The four of them cowered against the bar, utterly terrified. Binnie said coldly, ‘Lads are out in the streets tonight spilling their blood for Ireland and bastards like you spit on their good name.’
‘For Christ’s sake,’ the red-haired boy said. ‘We didn’t mean no harm.’
Binnie kicked him in the crutch, the boy sagged at the knees, turned and clutched at the bar with one hand to stop himself from falling. Binnie reversed his grip on the Browning, the butt rose and fell like a hammer on the back of that outstretched hand and I heard the bones crack. The boy gave a terrible groan and slipped to the floor, half-fainting, at the feet of his horrified companions.
Binnie’s right foot swung back as if to finish him off with a kick in the side of the head and Norah Murphy called sharply, “That’s enough.’
He stepped back instantly like a well-trained dog and stood watching, the Browning flat against his left thigh. Norah Murphy moved past me and went to join them and I noticed that she was carrying in her right hand a square, flat case which she placed on the bar.
‘Pick him up,’ she said.
The injured boy’s companions did as they were told, holding him between them while she examined the hand. I poured myself another Jameson and joined the group as she opened the case. The most interesting item on display was a stethoscope and she rummaged around and finally produced a large triangular sling which she tied about the boy’s neck to support the injured hand.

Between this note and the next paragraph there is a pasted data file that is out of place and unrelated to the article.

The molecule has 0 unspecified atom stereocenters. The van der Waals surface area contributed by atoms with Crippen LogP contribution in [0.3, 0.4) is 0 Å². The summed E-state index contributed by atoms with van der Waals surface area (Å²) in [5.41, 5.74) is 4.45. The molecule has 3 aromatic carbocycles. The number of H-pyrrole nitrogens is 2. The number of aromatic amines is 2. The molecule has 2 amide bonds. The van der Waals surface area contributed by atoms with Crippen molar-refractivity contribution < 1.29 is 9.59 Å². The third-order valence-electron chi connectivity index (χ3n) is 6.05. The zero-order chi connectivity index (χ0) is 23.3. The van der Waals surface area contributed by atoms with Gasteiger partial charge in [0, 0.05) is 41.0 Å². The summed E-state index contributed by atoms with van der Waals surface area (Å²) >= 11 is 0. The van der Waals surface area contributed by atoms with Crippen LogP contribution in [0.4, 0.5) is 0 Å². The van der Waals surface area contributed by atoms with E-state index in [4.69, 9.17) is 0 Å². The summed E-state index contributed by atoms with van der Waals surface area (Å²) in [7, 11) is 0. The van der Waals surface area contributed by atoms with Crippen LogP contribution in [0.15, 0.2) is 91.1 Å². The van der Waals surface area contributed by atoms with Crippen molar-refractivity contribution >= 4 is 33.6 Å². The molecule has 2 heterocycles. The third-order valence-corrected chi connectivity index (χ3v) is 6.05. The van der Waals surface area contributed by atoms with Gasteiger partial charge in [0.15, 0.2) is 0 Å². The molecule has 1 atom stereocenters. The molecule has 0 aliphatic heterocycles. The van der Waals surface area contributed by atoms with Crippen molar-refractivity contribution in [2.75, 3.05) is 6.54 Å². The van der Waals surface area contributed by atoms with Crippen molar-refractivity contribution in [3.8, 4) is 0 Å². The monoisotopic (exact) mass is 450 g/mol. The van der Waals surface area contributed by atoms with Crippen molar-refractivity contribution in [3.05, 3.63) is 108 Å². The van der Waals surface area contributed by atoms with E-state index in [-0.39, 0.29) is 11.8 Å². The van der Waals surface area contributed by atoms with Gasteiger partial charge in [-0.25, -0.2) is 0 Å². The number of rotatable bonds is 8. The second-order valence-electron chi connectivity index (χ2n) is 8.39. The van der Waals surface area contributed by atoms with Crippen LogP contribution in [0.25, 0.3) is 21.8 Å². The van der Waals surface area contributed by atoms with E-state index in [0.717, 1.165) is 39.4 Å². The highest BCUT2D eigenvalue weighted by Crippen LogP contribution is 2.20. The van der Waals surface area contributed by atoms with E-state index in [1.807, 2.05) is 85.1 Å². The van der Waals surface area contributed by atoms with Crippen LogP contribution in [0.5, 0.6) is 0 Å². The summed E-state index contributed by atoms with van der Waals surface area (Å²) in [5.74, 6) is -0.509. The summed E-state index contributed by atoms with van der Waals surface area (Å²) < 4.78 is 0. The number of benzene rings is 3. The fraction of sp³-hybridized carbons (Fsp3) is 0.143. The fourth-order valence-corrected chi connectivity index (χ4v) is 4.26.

‘Take him into Casualty at the Infirmary,’ she said. ‘He’ll need a plaster cast.’
‘And keep your mouth shut,’ Binnie put in.
They went out on the run, the injured boy’s feet
dragging between them. The door closed and there was only the silence.
As Norah Murphy reached for the case I said, ‘Is that just a front or the real thing ?’
‘Would Harvard Medical School be good enough for you?’ she demanded.
‘Fascinating,’ I said. ‘Our friend here breaks them up and you put them together again. That’s what I call teamwork.’
She didn’t like that for she turned very pale and snapped the fastener of her case together angrily, but I think she had determined not to lose her temper.
‘All right, Major Vaughan,’ she said. ‘I don’t like you either. Shall we go ?’
She moved towards the door. I turned and pkced my glass on the counter in front of the barman, who was standing there wailing for God knows what axe to fell.
Binnie said, ‘You’ve seen nothing, heard nothing. All right?’
There was no need to threaten and the poor wretch nodded dumbly, his lip trembling. And then, quite suddenly, he collapsed across the bar and started to cry.
Binnie surprised me then by patting him on the shoulder and saying with astonishing gentleness, ‘Better times coming, Da. Just you see.’
But if the barman believed that, then I was the only sane man in a world gone mad.
It had started to rain and fog rolled in across the docks as we moved along the waterfront, Norah Murphy at my side, Binnie bringing up the rear rather obviously. Neither of them said a word until we were perhaps
half way to our destination when Norah Murphy paused at the end of a mean street of terrace houses and turned to Binnie. ‘I’ve a patient I must see here. I promised to drop a prescription in this evening. Five minutes.’
She ignored me and walked away down the street, pausing at the third or fourth door to knock briskly. She was admitted almost at once and Binnie and I moved into the shelter of an arched passageway between two houses. I offered him a cigarette which he refused. I lit one myself and leaned against the wall.
After a while he said, ‘Your mother – what was her maiden name ?’
‘Fitzgerald,’ I told him. ‘Nuala Fitzgerald.’
He turned, his face a pale shadow in the darkness. ‘There was a man of the same name schoolmaster at Stradballa during the Troubles.’
‘Her elder brother,’ I said.
He leaned closer as if trying to see my face. ‘You, a bloody Englishman, are the nephew of Michael Fitzgerald, the Schoolmaster of Stradballa?’